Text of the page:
Conspicuously absent from the General Assembly's recent debate over education reform and the need to close the state's worst in the nation achievement gap between poor and more affluent students was any mention of the Connecticut Supreme Court's decision in the Sheff v. O'Neill desegregation case and its constitutional mandate for quality integrated education.
Now, as the state Education Commissioner Stefan Pryor implements the education reform bill proposed and signed by Gov. Dannel P. Malloy, he must also take on discussions surrounding the end of a five-year court order in the Sheff case, which should lead to more court-ordered stipulations to bring Hartford's schools into compliance.
Ignored in the discussions among legislators, educators and the governor was the stark evidence that Sheff magnet schools run by the Capitol Region Education Council and Hartford Public Schools have closed the achievement gap for urban students. And disregarded by non-urban legislators was the fact that in January, more than 10,000 students from their districts applied to these integrated quality magnet schools. Also missing in their dialogue was recognition of urban students' achievements in suburban schools through the Open Choice program.
That these advances were made by sending urban students to the suburban schools and to interdistrict magnets and drawing suburban students to magnets outside their districts, surely points to the broader solution, which, inexplicitly, despite all this progress, is the elephant in the room — regionalization of the schools around Hartford and across the state.
Other troubled systems would clearly benefit from the solutions being applied in Hartford. One or two "turnaround schools" will not do anything for students in Bridgeport, for example, where the words "equal educational opportunity" ring hollow. This was the opportune time for the legislature to apply the lessons learned from Sheff statewide as part of achievement gap remedial measures.
Instead, 1,000 segregated preschool slots were created without an overall plan to ensure that the gains made by our youngest students wouldn't be lost when they entered kindergarten in their poor-performing neighborhood schools. Why was there no discussion about attaching these pre-K opportunities to interdistrict options?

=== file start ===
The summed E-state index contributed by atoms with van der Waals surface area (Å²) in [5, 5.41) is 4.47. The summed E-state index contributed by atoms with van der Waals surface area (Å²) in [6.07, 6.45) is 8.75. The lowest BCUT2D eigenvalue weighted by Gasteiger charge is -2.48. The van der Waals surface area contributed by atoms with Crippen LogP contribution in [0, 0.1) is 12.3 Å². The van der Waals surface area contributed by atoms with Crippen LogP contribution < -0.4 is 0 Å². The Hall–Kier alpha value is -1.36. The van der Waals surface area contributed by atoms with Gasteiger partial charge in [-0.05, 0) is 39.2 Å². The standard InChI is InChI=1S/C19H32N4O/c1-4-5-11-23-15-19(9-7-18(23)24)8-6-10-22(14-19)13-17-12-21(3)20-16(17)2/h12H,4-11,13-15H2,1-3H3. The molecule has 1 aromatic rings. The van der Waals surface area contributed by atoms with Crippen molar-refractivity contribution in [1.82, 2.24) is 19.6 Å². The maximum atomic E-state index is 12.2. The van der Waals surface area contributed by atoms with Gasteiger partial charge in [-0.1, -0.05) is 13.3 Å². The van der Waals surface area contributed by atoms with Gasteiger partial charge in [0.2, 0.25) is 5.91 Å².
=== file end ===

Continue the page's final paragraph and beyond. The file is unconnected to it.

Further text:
The same is true for charter schools. Rather than creating a parallel, segregated system, the legislature had a chance to embrace charter schools as part of an interdistrict remedy by changing statutes to allow these schools to receive the same construction and transportation reimbursements as the magnets.
Even last year's successful venture by the legislature to raise the number of Hartford students going to schools in the suburbs through the Open Choice program by increasing payments to suburban districts was not considered for other parts of the state. Another missed chance, as incontrovertible national research shows that — when going to schools across district lines — poor and minority children makes gains, academic and otherwise.
Lost chances at best, and huge oversights at worst.
Unfortunately, urban reform efforts were primarily limited to those that could occur within the existing four school walls. Not all bad. Another tool in the toolbox. But let's be honest. The debate is long past whether poor kids can learn. Shuffling poor children around and adding some extra supports will get us some progress, whether in charters or "turnaround schools." But research shows that if there are overwhelming concentrations of poor children (ie. 100 percent of the class is below the poverty line), it won't be enough "progress" and it won't be fast enough.
To be more specific, the free and reduced lunch population (the proxy measure for poverty) of Jamoke Academy and Achievement First — the state's two most touted, successful charter schools — is only 72 percent and 68 percent respectively. They are educating poor children but in an economically diverse population. Contrast this to the Hartford public schools in general, where 93 percent of the students qualify for free and reduced lunch, or Bridgeport, where 99 percent qualify.
Separating the scores of the Sheff-mandated Hartford host magnets from the overall scores of Hartford public schools proves the point. Although Hartford students are thriving in the city-run magnets (and in the Capitol Region Education Council magnets), the real story is that Hartford faces continued obstacles to making gains for those left behind in their non-magnet neighborhood schools.
A telling indicator is the aggregate performance on the Connecticut Mastery Test goal:
•Hartford Host Magnets: 61.5 percent
•CREC Magnet Schools: 74.8 percent
•Hartford Neighborhood Schools 28.7 percent
Is it too late? Never. Quietly inserted into the legislative mandates for "turnaround schools" was a "magnet school" option. The momentum for changing the educational model is with us. The commissioner has an occasion to take a stand. The next legislative session is a long one. Let's not lose another opportunity to make progress.
Martha Stone is the executive director of the Center for Children's Advocacy and one of the lead attorneys for the plaintiffs in Sheff v. O'Neill.
Reprinted with permission of the Hartford Courant.
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